The Ohio Supreme Court has held that claims for the cost to repair an insured’s own defective work are not covered because they “are not claims for ‘property damage’ caused by an ‘occurrence’ under a [CGL] policy.” See Westfield Ins. Co. v. Custom Agri Sys., Inc., 2012-Ohio-4712. In its decision, however, the Court approved of prior Ohio case law which held that consequential damages arising from a policyholder’s defective work generally are covered by CGL policies. Since Custom Agri, insurance practitioners and courts in Ohio have generally agreed that:
- Repair and replacement of a policyholder’s own defective work is not “property damage caused by an occurrence” and is not covered by standard CGL policies; and,
- Consequential damages to property other than the policyholder’s work is “property damage caused by an occurrence” and may be covered by a standard CGL policy depending upon the applicability of the policy’s exclusions and conditions.
Importantly, the Custom Agri Court did not address whether a typical CGL policy would provide coverage for the repair or replacement of defective work performed by the policyholder’s subcontractors. A recent decision from one of Ohio’s appellate courts suggests that defective work performed by a policyholder’s subcontractors may be covered, regardless of whether the subcontractor’s work caused any consequential damages.
In 2008, Ohio Northern University contracted with Charles Construction Services (CCS) to construct a hotel and conference center. Ohio Northern Univ. v. Charles Constr. Servs., Inc., 2017-Ohio-258 (3rd Dist.). CCS retained several subcontractors to complete the work. After construction was completed, Ohio Northern discovered significant water intrusion and related damages, as well as serious structural defects, and brought suit against CCS.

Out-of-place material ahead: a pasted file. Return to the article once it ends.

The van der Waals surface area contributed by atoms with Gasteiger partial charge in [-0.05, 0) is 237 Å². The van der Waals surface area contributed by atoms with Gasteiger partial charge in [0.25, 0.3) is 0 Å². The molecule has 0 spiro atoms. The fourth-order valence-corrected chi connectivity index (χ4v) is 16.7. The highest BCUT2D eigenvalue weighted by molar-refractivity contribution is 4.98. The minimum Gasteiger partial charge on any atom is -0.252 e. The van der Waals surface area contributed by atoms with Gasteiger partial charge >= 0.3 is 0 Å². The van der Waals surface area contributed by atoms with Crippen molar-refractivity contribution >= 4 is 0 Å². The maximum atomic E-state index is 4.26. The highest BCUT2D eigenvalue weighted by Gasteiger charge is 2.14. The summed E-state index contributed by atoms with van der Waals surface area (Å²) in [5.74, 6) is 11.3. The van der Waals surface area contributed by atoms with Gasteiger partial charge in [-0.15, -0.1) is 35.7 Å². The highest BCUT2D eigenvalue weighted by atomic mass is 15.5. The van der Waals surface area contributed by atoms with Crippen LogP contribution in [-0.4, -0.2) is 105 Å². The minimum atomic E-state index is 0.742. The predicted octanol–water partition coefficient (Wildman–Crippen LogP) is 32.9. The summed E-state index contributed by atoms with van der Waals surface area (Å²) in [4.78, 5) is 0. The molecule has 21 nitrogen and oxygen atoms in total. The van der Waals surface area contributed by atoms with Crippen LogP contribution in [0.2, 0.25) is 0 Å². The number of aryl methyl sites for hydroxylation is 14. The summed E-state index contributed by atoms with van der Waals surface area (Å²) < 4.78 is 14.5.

CCS tendered the claim to its insurer, Cincinnati Insurance Company, which argued that it had no obligation to defend or indemnify CCS. Cincinnati contended that, under Custom Agri, property damages arising from defective work could neverconstitute an occurrence, regardless of who performed the work. In response, CCS argued that Custom Agri was inapplicable because almost all of the work at issue had been performed by subcontractors, not by CCS, and because CCS had purchased products-completed operations coverage which applied to the defective construction claims arising from the work of its subcontractors.
The trial court granted summary judgment to Cincinnati, but the Third District Court of Appeals reversed. In finding in favor of CCS, the appellate court analyzed the “Damage to Your Property” and “Damage to Your Work” exclusions, which expressly preserved coverage for damaged work or damages arising from faulty work if (1) the work was performed by a subcontractor, and (2) the damage occurred after construction was completed. The appellate court correctly noted that if it were to adopt Cincinnati’s interpretation of the policy, it would render these provisions meaningless. The court found that, at a minimum, the provisions created an ambiguity that must be resolved in favor of the policyholder. Thus, the appellate court held that Cincinnati had a duty to defend and indemnify CCS.
Interestingly, though not analyzed by the appellate court, even if the work at issue had been performed by CCS and not its subcontractors, the damages alleged by Ohio Northern would have required that Cincinnati defend CCS and indemnify at least a portion of any award against it. This is because Ohio Northern asserted claims not only for the repair and replacement of defective work, but also for consequential damages arising from such work. As noted above, the Supreme Court in Custom Agri cited with approval prior lower court opinions, which held that CGL policies cover such claims for consequential damages. Insurers and policyholders in Ohio continue to test the scope of the Ohio Supreme Court’s decision in Custom Agri. As in any case involving complex coverage analysis, policyholders should consider retaining experienced coverage counsel to assist in the claim process so as to best position their claim for coverage.